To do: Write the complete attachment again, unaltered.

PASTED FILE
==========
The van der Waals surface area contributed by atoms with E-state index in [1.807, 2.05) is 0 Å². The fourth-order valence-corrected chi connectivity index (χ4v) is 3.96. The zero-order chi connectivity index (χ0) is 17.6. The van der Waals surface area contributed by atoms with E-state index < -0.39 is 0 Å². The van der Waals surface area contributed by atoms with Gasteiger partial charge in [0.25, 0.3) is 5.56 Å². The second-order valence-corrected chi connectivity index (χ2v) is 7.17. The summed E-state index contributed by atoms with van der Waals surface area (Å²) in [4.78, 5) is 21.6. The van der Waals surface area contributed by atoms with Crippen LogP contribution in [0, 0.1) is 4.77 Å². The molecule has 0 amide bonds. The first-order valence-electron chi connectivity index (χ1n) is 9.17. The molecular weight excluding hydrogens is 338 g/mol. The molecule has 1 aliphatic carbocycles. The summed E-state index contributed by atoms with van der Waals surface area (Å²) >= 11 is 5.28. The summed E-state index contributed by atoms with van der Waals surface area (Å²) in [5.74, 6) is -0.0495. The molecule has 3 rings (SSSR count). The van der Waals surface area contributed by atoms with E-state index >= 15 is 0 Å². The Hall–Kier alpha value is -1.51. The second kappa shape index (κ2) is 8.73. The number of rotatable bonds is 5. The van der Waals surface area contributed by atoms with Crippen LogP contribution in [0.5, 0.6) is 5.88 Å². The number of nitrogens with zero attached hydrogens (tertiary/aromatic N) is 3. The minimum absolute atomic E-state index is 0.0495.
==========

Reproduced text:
The van der Waals surface area contributed by atoms with E-state index in [1.807, 2.05) is 0 Å². The fourth-order valence-corrected chi connectivity index (χ4v) is 3.96. The zero-order chi connectivity index (χ0) is 17.6. The van der Waals surface area contributed by atoms with E-state index < -0.39 is 0 Å². The van der Waals surface area contributed by atoms with Gasteiger partial charge in [0.25, 0.3) is 5.56 Å². The second-order valence-corrected chi connectivity index (χ2v) is 7.17. The summed E-state index contributed by atoms with van der Waals surface area (Å²) in [4.78, 5) is 21.6. The van der Waals surface area contributed by atoms with Crippen LogP contribution in [0, 0.1) is 4.77 Å². The molecule has 0 amide bonds. The first-order valence-electron chi connectivity index (χ1n) is 9.17. The molecular weight excluding hydrogens is 338 g/mol. The molecule has 1 aliphatic carbocycles. The summed E-state index contributed by atoms with van der Waals surface area (Å²) >= 11 is 5.28. The summed E-state index contributed by atoms with van der Waals surface area (Å²) in [5.74, 6) is -0.0495. The molecule has 3 rings (SSSR count). The van der Waals surface area contributed by atoms with E-state index >= 15 is 0 Å². The Hall–Kier alpha value is -1.51. The second kappa shape index (κ2) is 8.73. The number of rotatable bonds is 5. The van der Waals surface area contributed by atoms with Crippen LogP contribution in [0.5, 0.6) is 5.88 Å². The number of nitrogens with zero attached hydrogens (tertiary/aromatic N) is 3. The minimum absolute atomic E-state index is 0.0495.